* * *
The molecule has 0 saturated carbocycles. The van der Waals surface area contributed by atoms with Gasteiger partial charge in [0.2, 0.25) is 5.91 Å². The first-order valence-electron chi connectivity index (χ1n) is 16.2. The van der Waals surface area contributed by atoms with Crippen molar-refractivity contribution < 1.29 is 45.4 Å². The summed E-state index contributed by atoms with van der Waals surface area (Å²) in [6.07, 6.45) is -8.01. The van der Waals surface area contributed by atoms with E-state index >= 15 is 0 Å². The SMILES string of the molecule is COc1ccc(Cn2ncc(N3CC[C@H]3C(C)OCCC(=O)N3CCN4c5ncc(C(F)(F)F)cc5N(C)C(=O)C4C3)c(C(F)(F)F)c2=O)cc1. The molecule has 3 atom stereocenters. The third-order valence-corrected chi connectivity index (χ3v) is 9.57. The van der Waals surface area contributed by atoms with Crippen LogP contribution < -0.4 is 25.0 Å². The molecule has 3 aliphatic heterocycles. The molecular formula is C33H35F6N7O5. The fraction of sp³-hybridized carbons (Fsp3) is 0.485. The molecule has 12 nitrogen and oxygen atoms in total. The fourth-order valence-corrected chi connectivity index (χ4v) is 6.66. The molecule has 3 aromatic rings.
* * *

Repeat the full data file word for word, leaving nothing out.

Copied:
The molecule has 0 saturated carbocycles. The van der Waals surface area contributed by atoms with Gasteiger partial charge in [0.2, 0.25) is 5.91 Å². The first-order valence-electron chi connectivity index (χ1n) is 16.2. The van der Waals surface area contributed by atoms with Crippen molar-refractivity contribution < 1.29 is 45.4 Å². The summed E-state index contributed by atoms with van der Waals surface area (Å²) in [6.07, 6.45) is -8.01. The van der Waals surface area contributed by atoms with E-state index >= 15 is 0 Å². The SMILES string of the molecule is COc1ccc(Cn2ncc(N3CC[C@H]3C(C)OCCC(=O)N3CCN4c5ncc(C(F)(F)F)cc5N(C)C(=O)C4C3)c(C(F)(F)F)c2=O)cc1. The molecule has 3 atom stereocenters. The third-order valence-corrected chi connectivity index (χ3v) is 9.57. The van der Waals surface area contributed by atoms with Crippen LogP contribution < -0.4 is 25.0 Å². The molecule has 3 aliphatic heterocycles. The molecular formula is C33H35F6N7O5. The fraction of sp³-hybridized carbons (Fsp3) is 0.485. The molecule has 12 nitrogen and oxygen atoms in total. The fourth-order valence-corrected chi connectivity index (χ4v) is 6.66. The molecule has 3 aromatic rings.